Researchers have come up with a new protocol involving changes to product packaging and addition of bioprotective and antimicrobial probiotics, which adds 30 days to how long fresh pasta can be stored.


The Italian researchers have come up with up a process for extending the shelf life of fresh pasta by 30 days, using a novel packaging process that also involves applying bioprotective probiotic cultures to the dough. They published this new recipe for better preserving fresh pasta in the journal Frontiers in Microbiology.

Most fresh pasta sold in stores today is produced through an industrial process that includes heat-treating the product, essentially the equivalent of pasteurization for pasta. After the pasta is ready, it is stored in modified atmosphere packaging (MAP), which involves removing oxygen and replacing it with other gasses within a package consisting of plastic film.

If kept refrigerated, fresh pasta has a shelf life of between 30 and 90 days. However, some bacteria may survive thermal treatment and grow under the right conditions, such as too much moisture.

Sometimes chemical preservatives are also used to help retain freshness. However, for consumers who prefer natural, ‘clean label’ products without artificial or synthetic ingredients, the options available to extend shelf life of fresh pasta are limited.

New clean-label method

Researchers at the National Research Council (CNR), the largest public research institution in Italy, together with the University of Bari Aldo Moro, and in collaboration with the private chemical laboratory, Food Safety Lab, developed a new ‘clean-label’ method to minimize spoilage problems.

First, they changed the ratio of MAP gasses and combination of plastic films used in the packaging to better control microbial growth and impermeability, and then added a multi-strain probiotic mixture to inhibit the growth of bacteria.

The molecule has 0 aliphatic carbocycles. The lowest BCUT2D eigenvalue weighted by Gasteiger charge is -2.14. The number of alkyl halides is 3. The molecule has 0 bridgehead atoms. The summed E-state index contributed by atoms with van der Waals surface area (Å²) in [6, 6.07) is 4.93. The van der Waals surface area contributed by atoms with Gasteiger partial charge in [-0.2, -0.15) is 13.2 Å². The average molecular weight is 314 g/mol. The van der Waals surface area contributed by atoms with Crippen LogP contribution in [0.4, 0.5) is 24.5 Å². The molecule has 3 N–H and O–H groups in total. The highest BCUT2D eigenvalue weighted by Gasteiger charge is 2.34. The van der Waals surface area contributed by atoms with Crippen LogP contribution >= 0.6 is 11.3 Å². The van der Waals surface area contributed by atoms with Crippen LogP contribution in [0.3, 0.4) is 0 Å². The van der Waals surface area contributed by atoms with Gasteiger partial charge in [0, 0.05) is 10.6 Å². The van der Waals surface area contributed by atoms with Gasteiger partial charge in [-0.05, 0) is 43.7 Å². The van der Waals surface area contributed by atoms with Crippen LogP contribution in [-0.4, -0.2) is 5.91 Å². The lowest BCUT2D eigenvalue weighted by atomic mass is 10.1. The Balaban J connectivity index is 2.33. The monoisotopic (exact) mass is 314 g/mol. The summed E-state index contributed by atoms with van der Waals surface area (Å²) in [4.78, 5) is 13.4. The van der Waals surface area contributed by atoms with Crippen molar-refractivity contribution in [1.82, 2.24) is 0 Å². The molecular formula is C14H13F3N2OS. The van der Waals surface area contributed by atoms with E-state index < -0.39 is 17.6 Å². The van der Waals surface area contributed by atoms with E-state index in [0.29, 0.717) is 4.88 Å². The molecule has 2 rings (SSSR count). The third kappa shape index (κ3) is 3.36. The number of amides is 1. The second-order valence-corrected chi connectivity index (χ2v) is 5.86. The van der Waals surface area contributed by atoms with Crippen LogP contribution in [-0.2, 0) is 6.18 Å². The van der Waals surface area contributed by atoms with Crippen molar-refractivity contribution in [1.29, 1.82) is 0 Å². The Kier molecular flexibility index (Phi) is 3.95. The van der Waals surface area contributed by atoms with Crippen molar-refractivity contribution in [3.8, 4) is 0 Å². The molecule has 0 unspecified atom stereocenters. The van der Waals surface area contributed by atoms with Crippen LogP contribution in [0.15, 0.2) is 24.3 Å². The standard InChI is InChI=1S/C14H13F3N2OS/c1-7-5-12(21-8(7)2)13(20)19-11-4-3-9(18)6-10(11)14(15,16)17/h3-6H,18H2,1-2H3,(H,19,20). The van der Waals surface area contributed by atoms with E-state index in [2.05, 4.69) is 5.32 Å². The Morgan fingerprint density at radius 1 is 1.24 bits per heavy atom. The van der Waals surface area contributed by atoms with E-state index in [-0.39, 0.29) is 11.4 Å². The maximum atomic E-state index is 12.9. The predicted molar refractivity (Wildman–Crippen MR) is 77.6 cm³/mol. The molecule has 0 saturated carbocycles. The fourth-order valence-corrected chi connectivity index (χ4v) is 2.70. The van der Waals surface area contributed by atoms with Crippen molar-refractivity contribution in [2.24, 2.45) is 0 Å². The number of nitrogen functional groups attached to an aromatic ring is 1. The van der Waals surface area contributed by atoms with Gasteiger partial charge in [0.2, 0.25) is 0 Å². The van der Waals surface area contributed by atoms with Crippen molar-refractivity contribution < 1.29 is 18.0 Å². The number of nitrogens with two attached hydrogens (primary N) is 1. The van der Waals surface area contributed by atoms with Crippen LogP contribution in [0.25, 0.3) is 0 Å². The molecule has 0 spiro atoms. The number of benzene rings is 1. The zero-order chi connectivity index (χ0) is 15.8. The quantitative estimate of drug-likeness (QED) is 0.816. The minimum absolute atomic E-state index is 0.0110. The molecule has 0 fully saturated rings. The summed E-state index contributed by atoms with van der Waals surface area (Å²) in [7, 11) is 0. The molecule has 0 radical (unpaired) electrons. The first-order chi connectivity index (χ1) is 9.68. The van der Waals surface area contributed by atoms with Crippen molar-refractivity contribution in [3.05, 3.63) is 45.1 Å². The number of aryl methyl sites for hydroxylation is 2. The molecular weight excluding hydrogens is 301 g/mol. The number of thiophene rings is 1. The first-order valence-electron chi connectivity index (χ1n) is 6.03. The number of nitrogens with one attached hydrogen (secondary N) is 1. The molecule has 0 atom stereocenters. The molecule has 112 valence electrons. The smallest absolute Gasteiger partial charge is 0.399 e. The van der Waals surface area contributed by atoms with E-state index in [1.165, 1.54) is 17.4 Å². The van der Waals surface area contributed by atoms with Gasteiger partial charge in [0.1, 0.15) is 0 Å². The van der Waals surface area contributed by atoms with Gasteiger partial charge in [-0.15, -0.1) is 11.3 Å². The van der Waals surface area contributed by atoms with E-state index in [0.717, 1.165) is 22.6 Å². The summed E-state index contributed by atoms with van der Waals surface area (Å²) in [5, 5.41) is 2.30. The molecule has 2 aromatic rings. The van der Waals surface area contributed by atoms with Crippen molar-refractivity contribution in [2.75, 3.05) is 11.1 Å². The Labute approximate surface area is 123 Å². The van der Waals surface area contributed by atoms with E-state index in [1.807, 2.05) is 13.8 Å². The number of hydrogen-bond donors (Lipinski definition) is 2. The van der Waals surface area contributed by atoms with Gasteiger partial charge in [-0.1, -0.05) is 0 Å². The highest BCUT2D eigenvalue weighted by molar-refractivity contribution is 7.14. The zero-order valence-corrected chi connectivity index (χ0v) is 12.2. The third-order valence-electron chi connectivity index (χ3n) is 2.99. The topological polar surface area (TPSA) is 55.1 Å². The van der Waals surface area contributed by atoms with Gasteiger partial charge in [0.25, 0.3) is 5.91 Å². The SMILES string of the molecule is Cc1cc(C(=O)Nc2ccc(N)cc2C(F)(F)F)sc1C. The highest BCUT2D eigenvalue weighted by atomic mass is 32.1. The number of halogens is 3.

The scientists then tested the new protocol using a short, thin twisted pasta type called trofie. One set of fresh pasta was manufactured and packaged conventionally. A second set was manufactured traditionally but stored in the experimental MAP. They added the bioprotective probiotic strains to a third set of fresh trofie, which was then stored in the experimental packaging.

Using methods such as gene sequencing to identify microbial compositions and mass spectrometry to profile volatile organic compounds – they found that the trofie pasta treated with antimicrobial bioprotective probiotics in the experimental MAP had the best shelf life of the three experiments.

“The results demonstrate that the MAP, together with spray-dried probiotic bioprotective cultures, acted in a synergistic way to control the microbial spoilage of fresh pasta during refrigerated storage,” said Dr Francesca De Leo, a researcher with the Institute of Biomembrane, Bioenergetics and Molecular Biotechnologies at the CNR.

Fighting food waste

De Leo said that the technique developed by her team could be introduced at the industrial level, adding 30 days of shelf life compared to conventional products.

“From the consumer’s standpoint, a definite advantage of this product is the long shelf life and ease of storage,” she said. “This can be particularly important considering that consumers tend more and more to reduce the frequency of their food purchases, and consequently store as much as possible at home.”

The value of the research extends beyond finding a better way to store pasta longer by helping reduce food waste. The World Food Programme estimates that about a third of all food produced each year is squandered or lost before it can be consumed.

“Food waste and loss have a great influence on the ecological and environmental sustainability of the food system,” De Leo said. “The adoption of innovative technological solutions for food waste prevention, such the one outlined in this study, can help offset these problems, if companies are willing to accept the challenge and innovate.”

“Extension of the shelf-life of fresh pasta using modified atmosphere packaging and bioprotective cultures” is published in Frontiers in Microbiology.